The American Trucking Associations’ advance seasonally adjusted (SA) For-Hire Truck Tonnage Index climbed 2.1 percent in December, following a 2.6 percent increase in November. The latest gain boosted the SA index from 106.2 (2000=100) in November to 108.4 in December, its highest level since November 2008. The not seasonally adjusted index, which represents the change in tonnage actually hauled by the fleets before any seasonal adjustment, equaled 103 in December, up 2.3 percent from the previous month.
Compared with December 2008, SA tonnage jumped 6.6 percent, which was the first year-over-year increase since September 2008. For all of 2009, the tonnage index was down 8.3 percent, which was the largest annual decrease since a 12.3 percent plunge in 1982.
ATA Chief Economist Bob Costello said that while tonnage jumped again on a month-to-month basis, the rate of increase may slow in the coming months. ‘The robust tonnage numbers in November and December were aided by better economic growth as well as a positive inventory effect,’ Costello noted. ‘However, economic activity is expected to moderate in the current quarter, which will keep a lid on tonnage growth.’’ He also addressed the year-over-year gain in tonnage, the first in over a year. ‘While the index was moving toward positive year-over-year readings in recent months, December’s gain was due, in part, to a 7.8 percent plunge a year earlier. There is no doubt that the industry is moving the right direction, but the level of freight will not be as strong as the year-over-year increases suggest because of how terrible it was in late 2008 and much of 2009.’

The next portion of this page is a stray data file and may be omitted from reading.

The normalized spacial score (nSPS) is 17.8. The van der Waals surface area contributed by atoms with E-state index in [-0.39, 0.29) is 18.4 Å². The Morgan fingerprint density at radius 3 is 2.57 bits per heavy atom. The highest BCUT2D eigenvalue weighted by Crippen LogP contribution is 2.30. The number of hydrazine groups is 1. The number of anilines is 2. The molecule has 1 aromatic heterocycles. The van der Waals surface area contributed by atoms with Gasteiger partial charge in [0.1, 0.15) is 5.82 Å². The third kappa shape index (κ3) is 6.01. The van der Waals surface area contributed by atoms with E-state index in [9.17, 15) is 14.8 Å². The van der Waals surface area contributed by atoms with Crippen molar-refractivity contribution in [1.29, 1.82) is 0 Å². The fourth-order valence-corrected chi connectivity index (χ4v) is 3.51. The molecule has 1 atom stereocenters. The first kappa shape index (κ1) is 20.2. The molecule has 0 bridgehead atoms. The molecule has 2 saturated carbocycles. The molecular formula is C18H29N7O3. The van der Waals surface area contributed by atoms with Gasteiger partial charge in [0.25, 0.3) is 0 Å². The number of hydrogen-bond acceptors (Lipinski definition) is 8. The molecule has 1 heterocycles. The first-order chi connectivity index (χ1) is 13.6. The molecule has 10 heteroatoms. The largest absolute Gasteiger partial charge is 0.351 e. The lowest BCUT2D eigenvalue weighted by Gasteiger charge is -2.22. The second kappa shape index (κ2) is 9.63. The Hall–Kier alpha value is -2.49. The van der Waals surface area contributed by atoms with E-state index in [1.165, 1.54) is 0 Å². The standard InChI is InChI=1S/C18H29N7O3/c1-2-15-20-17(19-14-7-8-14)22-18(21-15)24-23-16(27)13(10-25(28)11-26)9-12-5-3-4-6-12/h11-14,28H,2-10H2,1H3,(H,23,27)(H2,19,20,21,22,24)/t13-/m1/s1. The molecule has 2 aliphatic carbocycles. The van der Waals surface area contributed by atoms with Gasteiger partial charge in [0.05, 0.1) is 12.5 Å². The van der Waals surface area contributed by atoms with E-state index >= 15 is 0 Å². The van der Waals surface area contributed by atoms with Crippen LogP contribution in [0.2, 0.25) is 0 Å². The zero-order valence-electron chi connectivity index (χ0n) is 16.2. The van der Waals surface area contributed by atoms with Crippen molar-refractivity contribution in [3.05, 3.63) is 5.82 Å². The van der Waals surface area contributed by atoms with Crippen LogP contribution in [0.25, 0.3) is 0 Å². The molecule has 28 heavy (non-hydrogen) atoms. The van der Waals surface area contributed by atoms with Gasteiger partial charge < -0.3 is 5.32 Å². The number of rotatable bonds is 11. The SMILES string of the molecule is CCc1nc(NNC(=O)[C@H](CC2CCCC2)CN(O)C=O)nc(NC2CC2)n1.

Note on the impact of trucking company failures on the index: Each month, ATA asks its membership the amount of tonnage each carrier hauled, including all types of freight. The indexes are calculated based on those responses.’ The sample includes an array of trucking companies, ranging from small fleets to multi-billion dollar carriers. When a company in the sample fails, we include its final month of operation and zero it out for the following month, with the assumption that the remaining carriers pick up that freight. As a result, it is close to a net wash and does not end up in a false increase. Nevertheless, some carriers are picking up freight from failures, and it may have boosted the index. Due to our correction mentioned above, however, it should be limited.
Trucking serves as a barometer of the U.S. economy, representing nearly 69 percent of tonnage carried by all modes of domestic freight transportation, including manufactured and retail goods.
Trucks hauled 10.2 billion tons of freight in 2008. Motor carriers collected $660.3 billion, or 83.1 percent of total revenue earned by all transport modes.
ATA calculates the tonnage index based on surveys from its membership and has been doing so since the 1970s. This is a preliminary figure and subject to change in the final report issued around the 10th day of the month. The report includes month-to-month and year-over-year results, relevant economic comparisons, and key financial indicators.
The American Trucking Associations is the largest national trade association for the trucking industry. Through a federation of other trucking groups, industry-related conferences, and its 50 affiliated state trucking associations, ATA represents more than 37,000 members covering every type of motor carrier in the United States.